Obama says Fox News viewers and New York Times readers are living in utterly different worlds

Former President Barack Obama has expressed his thoughts on the polarisation of news outlets. He said that people watching different media live in separate realities.

Obama sat down in Houston for the celebration of the Rice University Baker Institute's 25th anniversary. He spent an hour doing a Q&A session in front about 1,000 attendees.

The Tuesday event saw the President give his take on a loss of consensus with news outlets in modern times. He explained that the media now is unlike anything in the past.

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Obama said:

"In 1981, your news cycle was still governed by the stories that were going to be filed by the AP, Washington Post, maybe New York Times, and the three broadcast stations."

He continued:

"Whether people got their news from Walter Cronkite or David Brinkley, they tended to agree on a common set of facts. That set a baseline around which both parties had to adapt and respond to."

Then Obama called out a certain news outlet by name to make his comparison relevant:

"By the time I take office what you increasingly have is a media environment in which, if you are a Fox News viewer, you have an entirely different reality than if you are a New York Times reader.”

It wasn't the first time that Obama had spoken on Fox and how their reflection of him drastically differs from others. In 2016, he told Bill Maher on HBO's "Real Time:"

"Look, if I watched Fox News, I wouldn’t vote for me either. You’ve got this screen, this fun-house mirror through which people are receiving information. How to break through that is a big challenge.”

And in January earlier this year, he again stressed on the completely different minds of those who watch Fox News. During an event at the City College of New York, he said:

"If you watch Fox News, you are living on a different planet than you are if you are listening to NPR."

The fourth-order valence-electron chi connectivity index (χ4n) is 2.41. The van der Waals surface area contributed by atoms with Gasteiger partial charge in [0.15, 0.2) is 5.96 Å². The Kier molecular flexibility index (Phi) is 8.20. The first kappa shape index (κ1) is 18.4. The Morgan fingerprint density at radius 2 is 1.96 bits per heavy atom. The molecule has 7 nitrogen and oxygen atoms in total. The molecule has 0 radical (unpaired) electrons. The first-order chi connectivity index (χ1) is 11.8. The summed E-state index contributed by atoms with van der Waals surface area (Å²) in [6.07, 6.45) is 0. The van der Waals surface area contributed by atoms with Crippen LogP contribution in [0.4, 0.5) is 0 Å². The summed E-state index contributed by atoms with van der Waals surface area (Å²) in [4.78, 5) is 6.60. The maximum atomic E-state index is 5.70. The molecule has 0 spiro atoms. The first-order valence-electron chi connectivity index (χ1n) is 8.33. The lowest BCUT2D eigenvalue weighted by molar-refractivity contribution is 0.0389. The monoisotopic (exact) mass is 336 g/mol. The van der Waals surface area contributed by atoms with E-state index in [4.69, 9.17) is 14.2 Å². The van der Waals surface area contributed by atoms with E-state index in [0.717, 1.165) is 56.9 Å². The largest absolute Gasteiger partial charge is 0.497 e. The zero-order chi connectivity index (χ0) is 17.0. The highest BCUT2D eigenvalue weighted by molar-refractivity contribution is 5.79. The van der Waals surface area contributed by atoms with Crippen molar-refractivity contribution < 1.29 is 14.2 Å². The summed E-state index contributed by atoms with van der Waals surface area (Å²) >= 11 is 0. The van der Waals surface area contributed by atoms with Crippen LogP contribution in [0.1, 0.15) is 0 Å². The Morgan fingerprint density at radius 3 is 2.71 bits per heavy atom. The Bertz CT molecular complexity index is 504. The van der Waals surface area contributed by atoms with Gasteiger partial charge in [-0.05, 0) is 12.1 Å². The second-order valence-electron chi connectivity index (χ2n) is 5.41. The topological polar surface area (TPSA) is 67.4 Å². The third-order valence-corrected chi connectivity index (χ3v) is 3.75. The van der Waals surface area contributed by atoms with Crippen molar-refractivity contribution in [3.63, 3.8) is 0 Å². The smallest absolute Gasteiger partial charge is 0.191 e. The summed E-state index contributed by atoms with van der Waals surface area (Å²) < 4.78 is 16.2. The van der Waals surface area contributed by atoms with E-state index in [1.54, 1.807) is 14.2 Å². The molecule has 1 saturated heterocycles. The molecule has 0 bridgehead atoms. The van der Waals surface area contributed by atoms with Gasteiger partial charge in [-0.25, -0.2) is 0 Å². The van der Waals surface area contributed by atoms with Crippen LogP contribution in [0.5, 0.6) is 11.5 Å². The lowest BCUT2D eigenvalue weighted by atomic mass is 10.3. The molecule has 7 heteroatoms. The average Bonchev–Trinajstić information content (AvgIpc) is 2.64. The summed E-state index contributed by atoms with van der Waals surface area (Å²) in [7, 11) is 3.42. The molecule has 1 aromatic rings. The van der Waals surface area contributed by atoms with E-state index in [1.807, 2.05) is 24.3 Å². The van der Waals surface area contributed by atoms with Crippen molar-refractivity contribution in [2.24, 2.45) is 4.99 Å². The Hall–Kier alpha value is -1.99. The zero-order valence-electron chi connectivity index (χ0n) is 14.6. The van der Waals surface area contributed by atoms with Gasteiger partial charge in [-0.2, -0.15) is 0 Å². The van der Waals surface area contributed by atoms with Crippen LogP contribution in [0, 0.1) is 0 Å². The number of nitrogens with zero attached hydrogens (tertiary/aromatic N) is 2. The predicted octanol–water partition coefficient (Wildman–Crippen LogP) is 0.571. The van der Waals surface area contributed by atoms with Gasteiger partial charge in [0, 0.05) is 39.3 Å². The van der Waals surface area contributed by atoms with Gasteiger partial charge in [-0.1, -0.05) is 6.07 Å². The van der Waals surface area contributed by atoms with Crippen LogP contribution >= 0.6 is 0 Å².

Recent polls seem to support the President's claims. A Politico/ Morning Consult poll found that 64 percent of Americans believed the media played a part in dividing the nation.

Meanwhile, 54 percent of Americans who were surveyed blamed Trump for the division. Obama also spoke on Trump during the event on Tuesday.

He called out several members of Trump's administration who are going through serious accusations. A couple have already been indicted.

Obama said:

“Not only did I not get indicted, nobody in my administration got indicted — which, by the way, was the only administration in modern history that can be said about.”

Obama also appeared to blame Trump and his selections for the legal troubles he appears to be going through. 

"In fact, nobody came close to being indicted, probably because the people who joined us were there for the right reasons."

Yet during the mid-term elections, Trump cleverly pointed out that it's all about him sometimes. And that that would explain why Republicans lost the vote for the senate house.

Regardless, Fox News viewers were displeased by the network's coverage of the rallies around that time. They accused Fox of giving more air time to Obama over Trump.

Trump promised his fans he would "see about" the matter as they took to Twitter to vent their frustrations. It looks like even Fox is sometimes unsure as to where they are trying to guide viewers.

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